The Land of Lincoln is the country’s largest de facto nuclear waste dump.
Under a federal measure passed 30 years ago, the spent fuel from America’s nuclear reactors is supposed to be permanently buried out in the Mojave Desert, tucked deep under a mountain, far from any population center and easily guarded.
In reality, though, that radioactive waste – tens of thousands of tons of it – is sitting in temporary storage at dozens of current and former nuclear power sites all over the country, as it has been for decades. The largest portion of it is divided among seven sites that dot the nation’s fifth-largest state: Illinois.
The story of how the Land of Lincoln became the nation’s biggest de facto nuclear waste dump is a tale of public fear, political pragmatism and the power of NIMBY (Not In My Back Yard).
It’s a story that radiates political irony. Among those responsible for Illinois’ atomic dilemma is the state’s favorite son, Barack Obama, who scuttled a decades-old project that was to have created a national nuclear waste repository at Yucca Mountain, Nevada.
It is perhaps fitting that Illinois is the epicenter of the American nuclear power industry today, given that the Atomic Era started here. In December 1942, at the University of Chicago, Enrico Fermi and Leo Szilard created the first artificial self-sustaining nuclear chain reaction.
That breakthrough, previously hypothesized from the work of Albert Einstein and others, would speed the end of World War II three years later, would hang ominously over the ensuing decades of the U.S.-Soviet Cold War, and would ultimately light the computer screen on which you’re reading this.
Today, Illinois is home to six operational nuclear power sites, at Braidwood, Clinton, Cordova, LaSalle County, Morris and Ogle County. Together they operate 11 nuclear reactors currently in use, more than any other state.
The radioactive spent nuclear fuel from those reactors has remained in ostensibly temporary storage at each of Illinois’ operational sites – and at the now-shuttered Zion nuclear power plant on Lake Michigan – for years, as the federal government has failed to carry out its self-appointed responsibility to permanently dispose of it.
A revived Yucca Mountain project could change that. But not everyone believes it’s the answer to Illinois’ problem.
Kraft’s group does favor the general concept behind the Yucca Mountain proposal — “deep geological permanent disposal” of nuclear waste — but argues that the chosen Nevada site is dangerously unsuitable.
To a broader point, Kraft cites the whole nuclear waste debate itself as further proof of what he claims is an untenable power source going forward. “Illinois has more nuclear generation than anyone else. We get all the benefits, but now we don’t want (the waste) in our backyard.”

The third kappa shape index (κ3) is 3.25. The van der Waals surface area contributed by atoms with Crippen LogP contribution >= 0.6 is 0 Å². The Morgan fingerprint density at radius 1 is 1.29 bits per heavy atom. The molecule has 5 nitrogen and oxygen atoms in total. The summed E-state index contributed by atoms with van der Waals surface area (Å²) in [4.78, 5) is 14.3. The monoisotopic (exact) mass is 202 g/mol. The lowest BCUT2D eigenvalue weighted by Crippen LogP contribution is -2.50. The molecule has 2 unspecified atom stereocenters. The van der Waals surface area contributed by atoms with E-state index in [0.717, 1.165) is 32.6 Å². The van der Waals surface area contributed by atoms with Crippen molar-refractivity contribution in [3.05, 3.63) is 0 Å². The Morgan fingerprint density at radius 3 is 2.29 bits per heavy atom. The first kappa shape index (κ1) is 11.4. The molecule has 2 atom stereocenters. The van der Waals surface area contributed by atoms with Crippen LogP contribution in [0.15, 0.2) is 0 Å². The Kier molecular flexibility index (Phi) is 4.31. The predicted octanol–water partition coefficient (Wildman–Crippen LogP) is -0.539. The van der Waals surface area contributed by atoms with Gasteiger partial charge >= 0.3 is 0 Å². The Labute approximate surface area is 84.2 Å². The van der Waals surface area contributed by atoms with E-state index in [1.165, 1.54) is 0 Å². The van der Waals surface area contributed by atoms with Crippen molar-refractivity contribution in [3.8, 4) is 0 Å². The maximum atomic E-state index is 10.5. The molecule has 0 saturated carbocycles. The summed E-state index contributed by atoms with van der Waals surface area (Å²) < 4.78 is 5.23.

The uranium fuel eventually loses its effectiveness in the nuclear reaction, and has to be replaced. The removed, “spent” fuel rods will continue to be dangerously radioactive for thousands of years. In addition to the health and environmental hazards, the waste contains materials that, in the wrong hands, could be weaponized. This stuff can’t just go into a dumpster.
Ten “years after removal from a reactor, the surface dose rate for a typical spent fuel assembly exceeds 10,000 rem (a unit of radiation) /hour — far greater than the fatal whole-body dose for humans of about 500 rem,” explains a 2015 report by the U.S. Nuclear Regulatory Commission outlining the state of America’s nuclear waste issue.
The best solution, experts concluded decades ago, is to build a remote, impenetrable national repository where America’s nuclear waste could be consolidated and contained, monitored and guarded in one place, essentially forever.
Conversely, the most dangerous situation, it is generally agreed, would be to allow that waste to simply remain on site where it was produced, at dozens of nuclear plants around the country — many of them near population centers, each one requiring endless vigilance, each one a potential environmental disaster or terrorist target.
And yet that’s exactly where we are today.
Over the decades, U.S. nuclear reactors have produced some 79,000 metric tons of radioactive waste, a figure that grows by more than 2,000 metric tons every year. Most of it has remained in temporary storage in the same roughly 70 sites in more than 30 states where it was used, for the simple fact that there is nowhere else to put it. More than 10,000 tons of it resides in Illinois.
The Chicago-area plant on the shore of Lake Michigan shut down permanently after an operator-error mishap in 1997. Twenty years later, its spent nuclear waste still is stored on site because of the lack of a national repository for it.
Read more and listen to the program at Illinois Issues: The Prairie State’s Nuclear Waste Conundrum